Domestic producers don't shy away from Belgian character, either. Stoudt's Beer, from Pennsylvania, always tastes better to me because the brew master is a woman. I can't confirm or deny the influence the woman's touch has on the brewing process...I can only tell you that the ladies don't make bad beer. The Triple Ale (made in the classic Belgian style) has strong citrus flavors that punch through the complex malt and flowery hop aromas. I would like to check out the brew pub that is part of Stoudt's, although it has a limited vegetarian menu. I'm sure the beer more than makes up for it.
Avery Brewing also tries their hand at the Belgian style with the Beast. This is a Belgian grand cru style ale with a whopping 16.4% abv. The beer displays fantastic tastes of brown sugar, orange rind, maple syrup and spices. It will age as well as any others.
There are, of course, many other beers available that fall outside of the previously discussed categories. I'm a little behind the curve, but Weyerbacher released an Octoberfest styled beer in their Autumn Fest that was a great beer made in the classic style. This beer has the classic malt character that marks the brews from this time of the calendar year. Weyerbacher is another brewery that always makes great beer (including a number of Belgian-styled offerings), and they are well worth checking out.
You end up naming many locations as great epicenters of brewing before you come up with Quebec. But French Canada is home to great brewers like Unibroue and McAuslan, and these beers are so good you'd think everybody in Germany and Belgium was being inspired by the artisans in Quebec rather than the other way around. The St. Ambroise oatmeal stout is a former World Beer Championship gold medalist, and this beer is definitely a winner, with notes of molasses and charcoal that develop into a knockout beer.
Speaking of world classics, few names in British beer supersede Harviestoun. Old Engine Oil is the name of this producer's opaque brew, a mass of chocolate and coffee bitterness tempered by the English knack for creating some of the world's greatest beers. The latest offering is actually aged in old Scotch barrels, giving the beer a ripe peat character that makes this beer truly an experience. Enjoy it with a stinky piece of cheese as recommended by the brewers.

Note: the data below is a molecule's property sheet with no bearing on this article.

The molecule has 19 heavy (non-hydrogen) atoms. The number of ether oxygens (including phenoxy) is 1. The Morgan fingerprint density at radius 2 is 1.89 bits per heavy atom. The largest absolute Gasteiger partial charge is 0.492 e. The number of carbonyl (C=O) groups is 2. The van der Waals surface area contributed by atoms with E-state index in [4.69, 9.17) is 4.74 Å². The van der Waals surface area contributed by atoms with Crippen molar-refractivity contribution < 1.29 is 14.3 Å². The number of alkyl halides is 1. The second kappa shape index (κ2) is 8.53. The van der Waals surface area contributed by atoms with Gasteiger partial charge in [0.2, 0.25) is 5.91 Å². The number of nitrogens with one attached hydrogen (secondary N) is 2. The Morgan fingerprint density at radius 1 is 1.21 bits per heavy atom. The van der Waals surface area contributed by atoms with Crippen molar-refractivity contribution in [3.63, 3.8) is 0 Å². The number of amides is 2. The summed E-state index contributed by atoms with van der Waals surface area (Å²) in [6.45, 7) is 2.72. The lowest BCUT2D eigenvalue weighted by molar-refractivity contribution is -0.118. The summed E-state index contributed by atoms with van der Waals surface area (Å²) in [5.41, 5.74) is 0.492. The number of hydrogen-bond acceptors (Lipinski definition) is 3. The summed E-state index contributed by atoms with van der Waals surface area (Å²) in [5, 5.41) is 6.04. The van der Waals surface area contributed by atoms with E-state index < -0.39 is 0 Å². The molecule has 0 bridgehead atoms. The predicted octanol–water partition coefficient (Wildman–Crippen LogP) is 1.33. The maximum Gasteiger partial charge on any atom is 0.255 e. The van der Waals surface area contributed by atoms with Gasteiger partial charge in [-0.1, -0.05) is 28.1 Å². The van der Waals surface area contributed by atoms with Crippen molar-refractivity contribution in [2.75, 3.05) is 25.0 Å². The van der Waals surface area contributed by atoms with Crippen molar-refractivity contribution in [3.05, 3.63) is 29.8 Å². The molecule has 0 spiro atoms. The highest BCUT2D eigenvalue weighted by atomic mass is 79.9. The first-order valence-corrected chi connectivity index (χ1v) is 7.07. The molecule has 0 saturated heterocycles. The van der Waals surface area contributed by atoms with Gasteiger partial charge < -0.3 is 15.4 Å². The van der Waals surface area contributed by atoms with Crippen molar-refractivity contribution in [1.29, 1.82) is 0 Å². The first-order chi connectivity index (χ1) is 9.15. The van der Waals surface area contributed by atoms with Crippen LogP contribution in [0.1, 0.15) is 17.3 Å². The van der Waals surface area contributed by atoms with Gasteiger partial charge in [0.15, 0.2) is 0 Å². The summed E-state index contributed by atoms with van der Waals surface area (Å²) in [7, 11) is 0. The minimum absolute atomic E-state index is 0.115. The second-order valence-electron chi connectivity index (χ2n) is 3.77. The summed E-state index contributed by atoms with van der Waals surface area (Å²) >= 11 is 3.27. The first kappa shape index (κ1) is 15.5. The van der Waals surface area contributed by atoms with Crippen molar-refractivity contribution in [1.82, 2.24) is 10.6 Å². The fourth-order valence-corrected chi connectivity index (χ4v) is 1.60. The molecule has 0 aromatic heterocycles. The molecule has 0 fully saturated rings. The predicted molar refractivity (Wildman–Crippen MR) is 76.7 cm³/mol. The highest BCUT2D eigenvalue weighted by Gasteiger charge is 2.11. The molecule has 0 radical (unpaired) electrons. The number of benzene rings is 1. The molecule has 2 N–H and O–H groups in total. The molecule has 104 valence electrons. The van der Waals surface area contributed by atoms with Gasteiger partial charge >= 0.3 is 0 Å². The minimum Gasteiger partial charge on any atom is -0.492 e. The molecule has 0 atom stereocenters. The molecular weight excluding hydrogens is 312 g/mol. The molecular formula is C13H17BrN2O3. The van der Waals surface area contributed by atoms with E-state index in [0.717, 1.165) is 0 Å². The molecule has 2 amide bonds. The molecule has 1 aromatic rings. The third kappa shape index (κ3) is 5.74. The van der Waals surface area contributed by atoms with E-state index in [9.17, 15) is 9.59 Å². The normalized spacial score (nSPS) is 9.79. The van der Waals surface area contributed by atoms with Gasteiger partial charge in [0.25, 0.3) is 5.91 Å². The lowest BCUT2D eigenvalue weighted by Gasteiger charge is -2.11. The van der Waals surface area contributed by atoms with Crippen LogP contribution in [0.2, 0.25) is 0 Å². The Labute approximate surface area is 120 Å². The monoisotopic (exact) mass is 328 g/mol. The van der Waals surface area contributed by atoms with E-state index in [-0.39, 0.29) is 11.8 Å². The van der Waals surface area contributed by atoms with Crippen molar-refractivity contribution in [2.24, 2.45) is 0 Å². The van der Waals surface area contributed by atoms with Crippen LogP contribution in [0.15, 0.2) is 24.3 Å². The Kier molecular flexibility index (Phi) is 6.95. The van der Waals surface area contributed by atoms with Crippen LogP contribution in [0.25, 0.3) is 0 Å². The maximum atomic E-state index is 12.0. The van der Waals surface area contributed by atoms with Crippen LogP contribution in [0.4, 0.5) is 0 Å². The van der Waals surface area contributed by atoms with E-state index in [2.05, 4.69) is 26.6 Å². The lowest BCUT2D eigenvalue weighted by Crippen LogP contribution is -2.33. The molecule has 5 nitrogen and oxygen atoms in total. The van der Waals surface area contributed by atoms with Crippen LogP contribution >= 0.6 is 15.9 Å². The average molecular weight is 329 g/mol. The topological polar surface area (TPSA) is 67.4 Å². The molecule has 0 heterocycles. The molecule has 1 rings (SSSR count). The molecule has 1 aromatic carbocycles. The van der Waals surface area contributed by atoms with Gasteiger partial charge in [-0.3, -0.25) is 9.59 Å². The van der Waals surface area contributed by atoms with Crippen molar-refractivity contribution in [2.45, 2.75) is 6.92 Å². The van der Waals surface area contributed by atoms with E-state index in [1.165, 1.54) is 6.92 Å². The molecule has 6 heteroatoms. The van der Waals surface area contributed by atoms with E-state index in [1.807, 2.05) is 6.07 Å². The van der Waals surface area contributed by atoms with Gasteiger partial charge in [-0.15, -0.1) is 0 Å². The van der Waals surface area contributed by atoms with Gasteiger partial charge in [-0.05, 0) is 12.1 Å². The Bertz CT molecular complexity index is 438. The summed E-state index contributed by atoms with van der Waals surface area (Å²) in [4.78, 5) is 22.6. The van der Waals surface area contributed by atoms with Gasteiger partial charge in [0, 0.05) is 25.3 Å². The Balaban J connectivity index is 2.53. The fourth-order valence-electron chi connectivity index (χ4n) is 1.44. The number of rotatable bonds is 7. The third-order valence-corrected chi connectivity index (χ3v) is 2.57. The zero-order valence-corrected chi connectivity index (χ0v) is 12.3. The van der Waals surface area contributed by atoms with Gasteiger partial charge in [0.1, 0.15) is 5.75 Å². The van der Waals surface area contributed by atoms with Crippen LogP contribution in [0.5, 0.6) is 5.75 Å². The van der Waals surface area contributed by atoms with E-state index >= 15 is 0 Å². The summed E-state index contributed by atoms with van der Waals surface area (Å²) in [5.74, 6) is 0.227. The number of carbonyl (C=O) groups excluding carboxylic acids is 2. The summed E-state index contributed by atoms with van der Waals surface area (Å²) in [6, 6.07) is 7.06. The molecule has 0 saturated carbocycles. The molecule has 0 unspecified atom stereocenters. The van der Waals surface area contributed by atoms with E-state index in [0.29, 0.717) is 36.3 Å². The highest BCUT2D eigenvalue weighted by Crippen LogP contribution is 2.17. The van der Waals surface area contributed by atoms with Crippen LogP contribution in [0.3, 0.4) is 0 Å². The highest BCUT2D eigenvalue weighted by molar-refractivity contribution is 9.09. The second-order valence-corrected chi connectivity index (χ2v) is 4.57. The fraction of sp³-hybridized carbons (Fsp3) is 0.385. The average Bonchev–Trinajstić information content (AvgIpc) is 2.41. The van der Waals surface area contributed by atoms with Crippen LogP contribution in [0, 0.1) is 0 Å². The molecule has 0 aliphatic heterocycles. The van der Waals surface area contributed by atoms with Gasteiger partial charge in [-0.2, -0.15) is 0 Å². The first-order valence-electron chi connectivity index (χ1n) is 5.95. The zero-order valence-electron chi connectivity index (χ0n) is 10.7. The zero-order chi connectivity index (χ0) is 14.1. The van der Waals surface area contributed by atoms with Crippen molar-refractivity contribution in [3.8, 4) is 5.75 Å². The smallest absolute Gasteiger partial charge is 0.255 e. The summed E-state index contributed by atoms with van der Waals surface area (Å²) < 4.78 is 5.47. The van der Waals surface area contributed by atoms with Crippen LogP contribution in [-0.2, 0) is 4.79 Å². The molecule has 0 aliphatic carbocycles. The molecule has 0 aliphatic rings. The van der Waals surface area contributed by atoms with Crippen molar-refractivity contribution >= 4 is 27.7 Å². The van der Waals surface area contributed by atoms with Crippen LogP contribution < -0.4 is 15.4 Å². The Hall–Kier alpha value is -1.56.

Much like beer with chocolate notes, beer can get coffee notes from a variety of sources. Bell's Java Stout accomplishes this task by combining their outstanding stout with the finest Sumatran coffee. The roasted coffee and malt notes create a marriage that is made in heaven (or Kalamazoo, Michigan).
Lagunita's takes a similar approach with their Capuccino Stout. Lagunita's relies on a local roaster to provide them with the best coffee, and this beer is slightly more delicate than the ebullient Bell's Java Stout. This taste is driven more by malt and less by coffee than the Bells counterpart. Both are excellent.
New Holland goes about adding character to their brews in a different manner...barrel aging. The dragon's milk is a strong ale with a support consisting of roasted oak underneath a midpalate of plums, licorice and caramel with a bright hop finish. This beer is considered their flagship, and as a result, it is very tasty.
And we'll finish the trip off with the progenitors of some of the world's biggest beers: Stone. The main offering from these loquacious craftsmen is the Arrogant Bastard. They do many different versions of the bastard, including October's Double Bastard, made from twice the malt and hops of its little brother. The marketing campaign behind Stone will tell you that you will not like this beer. If you think Budweiser is only acceptable for beer battering, I'd track down as many of these bottles as I could get my hands on and don't buy their clever ploy to keep the Bastard all to themselves.